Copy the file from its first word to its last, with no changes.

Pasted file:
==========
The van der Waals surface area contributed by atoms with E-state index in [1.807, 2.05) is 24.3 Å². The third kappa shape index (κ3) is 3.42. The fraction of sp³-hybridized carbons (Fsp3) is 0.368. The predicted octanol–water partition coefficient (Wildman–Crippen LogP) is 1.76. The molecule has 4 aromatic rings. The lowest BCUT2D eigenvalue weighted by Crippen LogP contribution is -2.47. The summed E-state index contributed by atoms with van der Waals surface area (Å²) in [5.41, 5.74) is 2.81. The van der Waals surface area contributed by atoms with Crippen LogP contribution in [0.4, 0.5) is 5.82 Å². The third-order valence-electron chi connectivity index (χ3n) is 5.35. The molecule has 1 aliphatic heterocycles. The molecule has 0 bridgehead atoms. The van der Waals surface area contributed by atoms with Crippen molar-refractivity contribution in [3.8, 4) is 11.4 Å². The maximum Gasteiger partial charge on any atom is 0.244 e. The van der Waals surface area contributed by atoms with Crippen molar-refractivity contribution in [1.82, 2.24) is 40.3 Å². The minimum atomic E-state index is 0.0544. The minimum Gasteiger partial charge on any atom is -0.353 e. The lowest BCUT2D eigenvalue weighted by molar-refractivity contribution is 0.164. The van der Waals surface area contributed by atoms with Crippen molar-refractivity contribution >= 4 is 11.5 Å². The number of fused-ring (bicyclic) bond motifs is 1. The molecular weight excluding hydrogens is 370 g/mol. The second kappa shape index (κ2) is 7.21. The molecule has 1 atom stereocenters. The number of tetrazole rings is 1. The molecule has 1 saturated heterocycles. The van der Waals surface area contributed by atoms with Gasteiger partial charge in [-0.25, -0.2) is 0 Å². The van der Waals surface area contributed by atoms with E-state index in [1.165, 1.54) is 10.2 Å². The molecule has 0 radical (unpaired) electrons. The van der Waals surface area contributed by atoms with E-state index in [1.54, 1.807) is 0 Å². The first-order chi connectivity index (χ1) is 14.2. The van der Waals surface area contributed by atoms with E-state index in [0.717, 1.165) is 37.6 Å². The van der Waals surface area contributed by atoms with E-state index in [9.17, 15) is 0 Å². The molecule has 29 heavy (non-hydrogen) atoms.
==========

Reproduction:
The van der Waals surface area contributed by atoms with E-state index in [1.807, 2.05) is 24.3 Å². The third kappa shape index (κ3) is 3.42. The fraction of sp³-hybridized carbons (Fsp3) is 0.368. The predicted octanol–water partition coefficient (Wildman–Crippen LogP) is 1.76. The molecule has 4 aromatic rings. The lowest BCUT2D eigenvalue weighted by Crippen LogP contribution is -2.47. The summed E-state index contributed by atoms with van der Waals surface area (Å²) in [5.41, 5.74) is 2.81. The van der Waals surface area contributed by atoms with Crippen LogP contribution in [0.4, 0.5) is 5.82 Å². The third-order valence-electron chi connectivity index (χ3n) is 5.35. The molecule has 1 aliphatic heterocycles. The molecule has 0 bridgehead atoms. The van der Waals surface area contributed by atoms with Crippen molar-refractivity contribution in [3.8, 4) is 11.4 Å². The maximum Gasteiger partial charge on any atom is 0.244 e. The van der Waals surface area contributed by atoms with Crippen molar-refractivity contribution in [1.82, 2.24) is 40.3 Å². The minimum atomic E-state index is 0.0544. The minimum Gasteiger partial charge on any atom is -0.353 e. The lowest BCUT2D eigenvalue weighted by molar-refractivity contribution is 0.164. The van der Waals surface area contributed by atoms with Crippen molar-refractivity contribution >= 4 is 11.5 Å². The number of fused-ring (bicyclic) bond motifs is 1. The molecular weight excluding hydrogens is 370 g/mol. The second kappa shape index (κ2) is 7.21. The molecule has 1 atom stereocenters. The number of tetrazole rings is 1. The molecule has 1 saturated heterocycles. The van der Waals surface area contributed by atoms with Gasteiger partial charge in [-0.25, -0.2) is 0 Å². The van der Waals surface area contributed by atoms with E-state index in [1.165, 1.54) is 10.2 Å². The molecule has 0 radical (unpaired) electrons. The van der Waals surface area contributed by atoms with E-state index in [1.54, 1.807) is 0 Å². The first-order chi connectivity index (χ1) is 14.2. The van der Waals surface area contributed by atoms with E-state index in [0.717, 1.165) is 37.6 Å². The van der Waals surface area contributed by atoms with E-state index in [9.17, 15) is 0 Å². The molecule has 29 heavy (non-hydrogen) atoms.